A compound miter saw is designed to make precise bevel (along the Y-axis) and miter (along the Z-axis) cuts, either independently or simultaneously. However, if your miter saw has been used on a job site, meaning that it has been bumped or banged around getting it into and out of a truck, or any one of a hundred other job site hazards, it is probably at least minimally out of alignment.
If you really want to get down to it, most miter saws are at least somewhat out of alignment the moment you take them out of the packing crate. While most alignment issues won't affect the safety of the miter saw, the certainly can affect the accuracy, which can become particularly evident when performing such tasks as matching corners with miter joints.
Clean Your Saw
The first place to begin with tuning up and calibrating your miter saw is to give it a thorough cleaning. Use an air compressor with an air nozzle on the end of the hose to blow out sawdust out of every nook and cranny of the saw and table. Then wipe down the entire unit with a clean, cotton cloth so you are working from a fresh starting point. As you're wiping it down, check the entire saw for pitch build-up, particularly if you cut a lot of softwoods with your saw. If you find excessive pitch build-up, you can use cleaners such as Boeshield's Rust and Stain Remover to help reduce the pitch build-up on the saw.
Check the Blade
Before getting into calibrating your saw, take a good look at the saw blade. Not only should your blade be sharp and clean, but it also should be appropriate for the type of cutting you'll be doing. There are many different sizes and styles of miter saw blades from which to choose, but for most projects, a good combination blade of the 60-72 tooth variety performs well for a versatile number of tasks.
Most modern saws have very sturdy and flat table bases from which to work, ones that don't require an adjustment. If your saw is much older, you may need to adjust the table to ensure that it is flat. One way to check the table for flat is to place a metal straight-edge or the long edge of a framing square on edge along the top of the table. You can merely eyeball between the straight-edge and the table to check for any gaps or slide a thin piece of paper between the two for verification.
Once you know the table is solid and flat, the first thing to check is that the fence along the back edge of the table is straight. Once again, a metal straight-edge or framing square can be placed along the length of the fence to check for any spots that are out of alignment. Most miter saws have a split fence, with one-half to the left and the other half to the right of the blade, and each section should have at least two set screws or knobs for loosening and tightening the mounting of the fence. Loosen and adjust each side of the fence until both are straight and in line with one another.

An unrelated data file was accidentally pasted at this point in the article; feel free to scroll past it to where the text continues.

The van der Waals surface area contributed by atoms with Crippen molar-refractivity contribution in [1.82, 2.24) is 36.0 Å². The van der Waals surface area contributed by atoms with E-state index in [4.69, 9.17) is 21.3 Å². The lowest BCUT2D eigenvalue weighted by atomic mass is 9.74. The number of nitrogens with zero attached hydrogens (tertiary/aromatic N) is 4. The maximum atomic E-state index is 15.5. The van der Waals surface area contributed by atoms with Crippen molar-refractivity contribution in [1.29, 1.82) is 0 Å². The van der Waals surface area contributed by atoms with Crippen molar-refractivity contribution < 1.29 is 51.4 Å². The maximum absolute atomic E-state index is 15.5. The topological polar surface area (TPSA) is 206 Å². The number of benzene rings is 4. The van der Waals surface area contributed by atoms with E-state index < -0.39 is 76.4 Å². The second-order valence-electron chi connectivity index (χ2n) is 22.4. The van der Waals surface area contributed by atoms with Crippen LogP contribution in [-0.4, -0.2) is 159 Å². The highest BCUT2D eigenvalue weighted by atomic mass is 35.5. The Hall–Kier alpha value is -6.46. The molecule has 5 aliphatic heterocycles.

Once the fence is straight and true, you now have a solid point from which to check and/or set the miter angle of the saw. Begin by setting the bevel angle of the blade to 0-degrees (straight up-and-down), and adjust the miter angle so that it is also at 0-degrees, which should be square to the fence. Unplug the saw from the power outlet for safety, then place a rafter layout square or combination square flat on the table, with one edge against the front edge of the fence. Next, lower the saw until the blade in the lowest position possible, and slide the square against the side edge of the blade (you may need to manually raise the blade guard to have access to the side of the blade).
With one edge of the square securely against the fence and the other edge against the side of the blade, check for any uneven gaps between the fence and the blade. If you find any, loosen the miter tightening knob and adjust the miter angle until the blade is as square as possible to the fence, and tighten the knob to hold the angle. You can then loosen the screws on the detent plate and adjust it accordingly so that your saw's zero-degree detent should always be accurate.
Some compound miter saws can bevel up to 45-degrees to both the left and the right, while others can bevel only left. In either case, if you set up the 0-degree angle to be square to the table, all other angles should be precise as well.
To check the bevel angle, place your square on edge, with one edge flat on the table, and the other edge rising straight up from the table. Lower the saw (with the blade guard raised) and slide the square until the vertically-oriented edge of the square is aligned with the blade. Visually (or with a piece of paper as discussed earlier) check for any gaps between the blade and the square. If any are present, loosen the bevel adjustment knob and adjust the bevel until the saw blade is aligned with the square. Tighten the knob to hold the bevel angle, then adjust the detents for the bevel. The method of doing so will depend on your saw model, so consult your operation manual for details.
Check for Accuracy
Once you have completed all of the adjustments, it's time for some real-world testing. Plug in your miter saw to the power outlet and place a flat, wide board (such as a 1x8) on the table against the fence, and make a crosscut at 0-degrees miter, 0-degrees bevel. Remove the board from the saw and check both angles with your square for accuracy. If the cuts aren't square, you may need to re-adjust the saw.
NOTE: This test is far better suited to checking the miter angle than the bevel angle. For a better verification of the bevel angle, place a 2x4 on edge flat against the fence and table and make a 0-degrees miter, 0-degrees bevel cut. Then check the angle of the bevel with your square, and make any necessary adjustments to the bevel detents based on your findings.